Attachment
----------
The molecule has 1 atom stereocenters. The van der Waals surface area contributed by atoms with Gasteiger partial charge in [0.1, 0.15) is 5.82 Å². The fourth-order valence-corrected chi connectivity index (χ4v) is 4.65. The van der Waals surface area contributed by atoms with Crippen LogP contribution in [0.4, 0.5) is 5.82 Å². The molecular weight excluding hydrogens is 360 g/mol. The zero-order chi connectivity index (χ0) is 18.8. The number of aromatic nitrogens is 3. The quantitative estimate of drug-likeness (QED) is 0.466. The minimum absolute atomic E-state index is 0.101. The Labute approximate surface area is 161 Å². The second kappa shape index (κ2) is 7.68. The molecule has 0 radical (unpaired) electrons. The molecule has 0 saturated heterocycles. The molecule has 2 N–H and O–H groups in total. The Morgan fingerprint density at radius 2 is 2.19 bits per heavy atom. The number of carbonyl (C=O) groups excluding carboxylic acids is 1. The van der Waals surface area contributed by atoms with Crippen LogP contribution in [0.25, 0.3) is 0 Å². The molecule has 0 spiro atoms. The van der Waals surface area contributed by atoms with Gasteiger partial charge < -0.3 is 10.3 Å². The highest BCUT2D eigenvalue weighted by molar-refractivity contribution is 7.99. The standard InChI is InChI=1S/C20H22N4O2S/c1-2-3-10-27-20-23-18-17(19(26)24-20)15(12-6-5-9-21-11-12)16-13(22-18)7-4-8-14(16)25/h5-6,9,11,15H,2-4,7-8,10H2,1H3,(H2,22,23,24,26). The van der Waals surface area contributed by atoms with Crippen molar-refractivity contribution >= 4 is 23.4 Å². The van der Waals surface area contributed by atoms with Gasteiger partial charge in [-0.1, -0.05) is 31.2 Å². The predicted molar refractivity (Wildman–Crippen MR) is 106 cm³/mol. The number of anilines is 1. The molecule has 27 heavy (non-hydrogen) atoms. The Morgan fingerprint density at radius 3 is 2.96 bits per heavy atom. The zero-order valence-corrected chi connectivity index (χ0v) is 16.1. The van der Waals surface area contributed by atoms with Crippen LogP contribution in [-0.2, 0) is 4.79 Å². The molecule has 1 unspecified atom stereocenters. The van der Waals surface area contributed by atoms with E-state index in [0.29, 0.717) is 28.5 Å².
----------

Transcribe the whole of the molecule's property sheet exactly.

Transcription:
The molecule has 1 atom stereocenters. The van der Waals surface area contributed by atoms with Gasteiger partial charge in [0.1, 0.15) is 5.82 Å². The fourth-order valence-corrected chi connectivity index (χ4v) is 4.65. The van der Waals surface area contributed by atoms with Crippen LogP contribution in [0.4, 0.5) is 5.82 Å². The molecular weight excluding hydrogens is 360 g/mol. The zero-order chi connectivity index (χ0) is 18.8. The number of aromatic nitrogens is 3. The quantitative estimate of drug-likeness (QED) is 0.466. The minimum absolute atomic E-state index is 0.101. The Labute approximate surface area is 161 Å². The second kappa shape index (κ2) is 7.68. The molecule has 0 radical (unpaired) electrons. The molecule has 0 saturated heterocycles. The molecule has 2 N–H and O–H groups in total. The Morgan fingerprint density at radius 2 is 2.19 bits per heavy atom. The number of carbonyl (C=O) groups excluding carboxylic acids is 1. The van der Waals surface area contributed by atoms with Crippen LogP contribution in [0.25, 0.3) is 0 Å². The molecule has 0 spiro atoms. The van der Waals surface area contributed by atoms with Gasteiger partial charge < -0.3 is 10.3 Å². The highest BCUT2D eigenvalue weighted by molar-refractivity contribution is 7.99. The standard InChI is InChI=1S/C20H22N4O2S/c1-2-3-10-27-20-23-18-17(19(26)24-20)15(12-6-5-9-21-11-12)16-13(22-18)7-4-8-14(16)25/h5-6,9,11,15H,2-4,7-8,10H2,1H3,(H2,22,23,24,26). The van der Waals surface area contributed by atoms with Crippen molar-refractivity contribution >= 4 is 23.4 Å². The van der Waals surface area contributed by atoms with Gasteiger partial charge in [-0.1, -0.05) is 31.2 Å². The predicted molar refractivity (Wildman–Crippen MR) is 106 cm³/mol. The number of anilines is 1. The molecule has 27 heavy (non-hydrogen) atoms. The Morgan fingerprint density at radius 3 is 2.96 bits per heavy atom. The zero-order valence-corrected chi connectivity index (χ0v) is 16.1. The van der Waals surface area contributed by atoms with Crippen LogP contribution in [-0.2, 0) is 4.79 Å². The molecule has 1 unspecified atom stereocenters. The van der Waals surface area contributed by atoms with E-state index in [0.29, 0.717) is 28.5 Å².